In the following analysis of "The DOA," we've identified four distinct time frames, each characterized by different user behavior. These time frames are (1) the Creation Period, (2) the Operational Period, (3) the Post-Hack Period, and (4) the Recovery Period. The start of each period is signaled by an uptick in activity as can be seen by the green- and orange-shaded areas. This analysis documents notable aspects of each time period and proposes possible explanations for each.
It is important to note, before we begin, that this analysis is a "work-in-progress." There is much missing information. Three prominent bits of missing information are the 'ether' balance of the contract, the inclusion of 'internal transactions,' and an analysis of 'in-error' transactions. The primary reason for the lack of these data from our analysis is the word 'quick' in our company's name. This information is available, but to the best of our knowledge, it's not available 'quickly.' This is what we're working on. More about this issue is on the FAQ page.
On with the analysis. Below we discuss briefly each of the four distinct time periods we've identified. Access to further detail for each period is provided by the menu-bar to the left or by following the links below.
Here we present supporting data for the above chart.
|Ord||Functional Group||Function Name||Total||Creation||Operational||Post-Hack||Recovery|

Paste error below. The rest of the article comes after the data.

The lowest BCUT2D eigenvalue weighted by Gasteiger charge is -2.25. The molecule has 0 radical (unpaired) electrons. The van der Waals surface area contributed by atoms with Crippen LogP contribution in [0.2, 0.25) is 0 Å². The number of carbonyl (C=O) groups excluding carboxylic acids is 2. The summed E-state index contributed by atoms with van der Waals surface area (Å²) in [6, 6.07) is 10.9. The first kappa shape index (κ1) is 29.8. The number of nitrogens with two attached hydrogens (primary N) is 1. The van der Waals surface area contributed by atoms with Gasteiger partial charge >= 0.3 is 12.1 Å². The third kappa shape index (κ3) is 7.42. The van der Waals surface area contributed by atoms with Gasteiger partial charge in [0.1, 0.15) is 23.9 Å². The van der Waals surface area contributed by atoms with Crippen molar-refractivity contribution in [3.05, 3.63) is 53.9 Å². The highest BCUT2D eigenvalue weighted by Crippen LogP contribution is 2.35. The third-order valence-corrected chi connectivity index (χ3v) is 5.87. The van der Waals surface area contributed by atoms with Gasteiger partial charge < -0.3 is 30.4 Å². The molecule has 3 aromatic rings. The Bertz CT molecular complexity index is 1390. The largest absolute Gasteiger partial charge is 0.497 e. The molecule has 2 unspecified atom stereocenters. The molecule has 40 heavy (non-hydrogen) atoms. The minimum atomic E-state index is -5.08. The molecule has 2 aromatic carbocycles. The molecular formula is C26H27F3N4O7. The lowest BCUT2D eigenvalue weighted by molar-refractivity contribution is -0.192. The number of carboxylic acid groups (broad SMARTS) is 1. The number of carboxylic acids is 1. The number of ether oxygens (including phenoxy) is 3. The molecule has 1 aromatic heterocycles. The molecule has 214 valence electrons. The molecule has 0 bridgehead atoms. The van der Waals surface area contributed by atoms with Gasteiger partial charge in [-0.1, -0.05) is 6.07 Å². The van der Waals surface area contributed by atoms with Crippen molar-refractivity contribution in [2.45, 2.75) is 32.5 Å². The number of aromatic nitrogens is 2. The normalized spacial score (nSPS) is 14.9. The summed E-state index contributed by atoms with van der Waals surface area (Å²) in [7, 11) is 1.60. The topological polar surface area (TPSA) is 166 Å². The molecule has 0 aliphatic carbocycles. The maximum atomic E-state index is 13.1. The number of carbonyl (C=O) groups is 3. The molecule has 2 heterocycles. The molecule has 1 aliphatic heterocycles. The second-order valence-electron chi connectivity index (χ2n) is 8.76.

"The DAO" was an amazing ride. The initial excitement of an un-managed piece of software raising $150,000,000 US dollars in 30 days--even given the fact that there was no-one in charge--was exhilarating. And then, on the morning of the hack, when we all woke up to find that the price of ether had plummeted (along with my naive belief that it was possible to write an immutable, un-hackable piece of software) was epic. Further, the way the community marshaled itself and carried out the hard fork was inspiring, that inspiration only to be dashed soon thereafter by the zombie-like resurrection of ETC after the community incorrectly assumed that it would die a quiet death. It's been an amazing ride.
On a personal note, I've enjoyed tracking the data generated by "The DAO". It is this desire that gave me an impetus to develop the tools I needed to complete my task (i.e. this website and the EthSlurp software). I hope you enjoyed reading our analysis. If we can do anything for you--for example create a monitoring website similar to this one to monitor or analyze your smart contract--please contact us. We'll be happy to speak with you.
Notes: The effect of the hack on the price of Ether is very obvious, as is--a few days after the hard fork--the effect of Ether Classic not dying a peaceful death. All transactions represented on these charts exclude "in-error" transactions unless otherwise noted. "Functional groups" are further explained below. TODO: (1) Display the total accumulated ether (and US dollar value) and DAO tokens on all appropriate charts. (2) Include 'internal transactions' in this reporting.